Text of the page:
Sunday, September 8, 2013

The natural gas "subsidy" for US consumers

The biggest contribution to global energy subsidies come from the largest oil producers themselves, especially from the Middle East. However, countries like Saudi Arabia strongly contest this as an energy subsidy. They argue that they are selling at their cost of production, which is far less than the prevailing global oil price, and therefore incurring no loss or subsidy on the sales.

It is tempting to extend the logic to America's gas pricing. The global natural gas price, as reflected in the UK's NBP and Japan's JCC (admittedly for LNG), are far higher than the US's Henry Hub price. The recent spurt in US gas production from underneath shale formations has driven down prices in North America, whereas gas prices continue to remain indexed to oil prices in remaining parts of the world. This coupled with regulatory restrictions that deter the construction of LNG terminals off US coast for exports are the major contributor to this market fragmentation.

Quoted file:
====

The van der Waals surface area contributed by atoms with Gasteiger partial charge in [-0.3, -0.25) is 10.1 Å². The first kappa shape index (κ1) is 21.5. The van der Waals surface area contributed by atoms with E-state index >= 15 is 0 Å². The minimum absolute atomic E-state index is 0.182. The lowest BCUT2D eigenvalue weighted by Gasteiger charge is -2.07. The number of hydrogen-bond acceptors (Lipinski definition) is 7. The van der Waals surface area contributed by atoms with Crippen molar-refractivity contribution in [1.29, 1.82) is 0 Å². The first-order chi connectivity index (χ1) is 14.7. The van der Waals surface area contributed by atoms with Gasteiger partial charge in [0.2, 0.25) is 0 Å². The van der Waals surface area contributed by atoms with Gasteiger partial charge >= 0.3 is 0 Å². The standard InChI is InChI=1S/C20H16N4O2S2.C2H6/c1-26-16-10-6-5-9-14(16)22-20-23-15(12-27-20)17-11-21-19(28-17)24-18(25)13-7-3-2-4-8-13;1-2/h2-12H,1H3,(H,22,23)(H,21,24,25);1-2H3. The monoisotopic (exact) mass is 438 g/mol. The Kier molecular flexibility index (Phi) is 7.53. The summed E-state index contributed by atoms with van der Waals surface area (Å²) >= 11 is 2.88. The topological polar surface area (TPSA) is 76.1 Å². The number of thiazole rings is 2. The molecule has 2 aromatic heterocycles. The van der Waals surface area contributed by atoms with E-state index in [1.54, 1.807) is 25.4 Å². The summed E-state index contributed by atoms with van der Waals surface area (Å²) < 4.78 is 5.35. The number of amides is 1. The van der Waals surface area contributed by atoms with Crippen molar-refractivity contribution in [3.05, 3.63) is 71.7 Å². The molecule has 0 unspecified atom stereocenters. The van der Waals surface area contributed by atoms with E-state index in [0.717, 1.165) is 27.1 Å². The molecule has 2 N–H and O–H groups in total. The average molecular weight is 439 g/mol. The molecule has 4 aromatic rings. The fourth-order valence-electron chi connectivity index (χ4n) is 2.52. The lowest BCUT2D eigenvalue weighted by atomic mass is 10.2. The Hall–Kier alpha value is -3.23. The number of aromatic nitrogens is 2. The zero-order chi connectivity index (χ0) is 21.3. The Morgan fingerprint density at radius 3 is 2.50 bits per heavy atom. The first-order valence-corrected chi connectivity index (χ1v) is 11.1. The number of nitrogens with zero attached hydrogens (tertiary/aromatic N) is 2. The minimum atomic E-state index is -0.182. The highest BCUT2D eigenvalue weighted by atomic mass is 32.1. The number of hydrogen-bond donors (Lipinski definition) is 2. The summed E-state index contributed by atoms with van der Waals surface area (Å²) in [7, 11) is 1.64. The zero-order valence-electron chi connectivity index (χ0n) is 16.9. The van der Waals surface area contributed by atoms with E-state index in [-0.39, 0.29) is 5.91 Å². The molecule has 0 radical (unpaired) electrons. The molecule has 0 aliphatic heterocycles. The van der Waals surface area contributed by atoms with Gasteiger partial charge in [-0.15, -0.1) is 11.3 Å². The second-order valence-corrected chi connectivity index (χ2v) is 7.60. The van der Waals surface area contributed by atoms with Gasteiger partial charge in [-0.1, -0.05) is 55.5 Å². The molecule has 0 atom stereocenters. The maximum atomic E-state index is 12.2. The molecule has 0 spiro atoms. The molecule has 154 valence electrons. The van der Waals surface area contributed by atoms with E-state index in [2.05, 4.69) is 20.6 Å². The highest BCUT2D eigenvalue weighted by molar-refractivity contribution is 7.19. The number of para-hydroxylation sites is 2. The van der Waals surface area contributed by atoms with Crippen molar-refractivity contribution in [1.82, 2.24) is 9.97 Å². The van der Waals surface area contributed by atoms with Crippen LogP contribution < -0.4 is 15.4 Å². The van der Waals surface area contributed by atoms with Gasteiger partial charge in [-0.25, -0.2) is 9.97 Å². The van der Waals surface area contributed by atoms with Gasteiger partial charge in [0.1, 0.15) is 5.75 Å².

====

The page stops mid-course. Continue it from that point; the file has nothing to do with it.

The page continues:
Imagine a Saudi Arabia which has banned oil exports and ring-fenced a domestic oil market where the price is $10 per barrel when the prevailing global market price is $80 per barrel. The fragmented natural gas market has some similarities to this hypothetical oil market. Instead of being priced at the marginal cost of the most expensive gas field, the North American natural gas consumers enjoy a price which is linked to the marginal cost of production from the least expensive source. Is the price differential a subsidy enjoyed by North American gas consumers? 

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